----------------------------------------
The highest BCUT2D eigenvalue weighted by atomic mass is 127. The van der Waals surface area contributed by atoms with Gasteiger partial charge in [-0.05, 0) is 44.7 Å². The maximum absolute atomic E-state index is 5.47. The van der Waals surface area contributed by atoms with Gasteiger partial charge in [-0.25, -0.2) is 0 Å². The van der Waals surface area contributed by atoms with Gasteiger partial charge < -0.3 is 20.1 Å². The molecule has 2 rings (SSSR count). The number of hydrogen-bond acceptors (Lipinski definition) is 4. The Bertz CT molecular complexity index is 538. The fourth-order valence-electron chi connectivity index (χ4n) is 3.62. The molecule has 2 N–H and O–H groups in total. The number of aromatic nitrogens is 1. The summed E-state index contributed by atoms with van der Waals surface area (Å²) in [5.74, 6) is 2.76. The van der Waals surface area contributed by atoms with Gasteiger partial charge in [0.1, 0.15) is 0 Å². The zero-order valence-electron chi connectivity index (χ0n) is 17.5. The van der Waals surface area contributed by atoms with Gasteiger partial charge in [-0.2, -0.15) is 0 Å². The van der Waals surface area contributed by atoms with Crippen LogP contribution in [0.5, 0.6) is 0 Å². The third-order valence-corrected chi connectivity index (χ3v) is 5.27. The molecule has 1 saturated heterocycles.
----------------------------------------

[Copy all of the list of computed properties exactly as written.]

The highest BCUT2D eigenvalue weighted by atomic mass is 127. The van der Waals surface area contributed by atoms with Gasteiger partial charge in [-0.05, 0) is 44.7 Å². The maximum absolute atomic E-state index is 5.47. The van der Waals surface area contributed by atoms with Gasteiger partial charge in [-0.25, -0.2) is 0 Å². The van der Waals surface area contributed by atoms with Gasteiger partial charge < -0.3 is 20.1 Å². The molecule has 2 rings (SSSR count). The number of hydrogen-bond acceptors (Lipinski definition) is 4. The Bertz CT molecular complexity index is 538. The fourth-order valence-electron chi connectivity index (χ4n) is 3.62. The molecule has 2 N–H and O–H groups in total. The number of aromatic nitrogens is 1. The summed E-state index contributed by atoms with van der Waals surface area (Å²) in [5.74, 6) is 2.76. The van der Waals surface area contributed by atoms with Gasteiger partial charge in [0.1, 0.15) is 0 Å². The zero-order valence-electron chi connectivity index (χ0n) is 17.5. The van der Waals surface area contributed by atoms with Gasteiger partial charge in [-0.2, -0.15) is 0 Å². The van der Waals surface area contributed by atoms with Crippen LogP contribution in [0.5, 0.6) is 0 Å². The third-order valence-corrected chi connectivity index (χ3v) is 5.27. The molecule has 1 saturated heterocycles.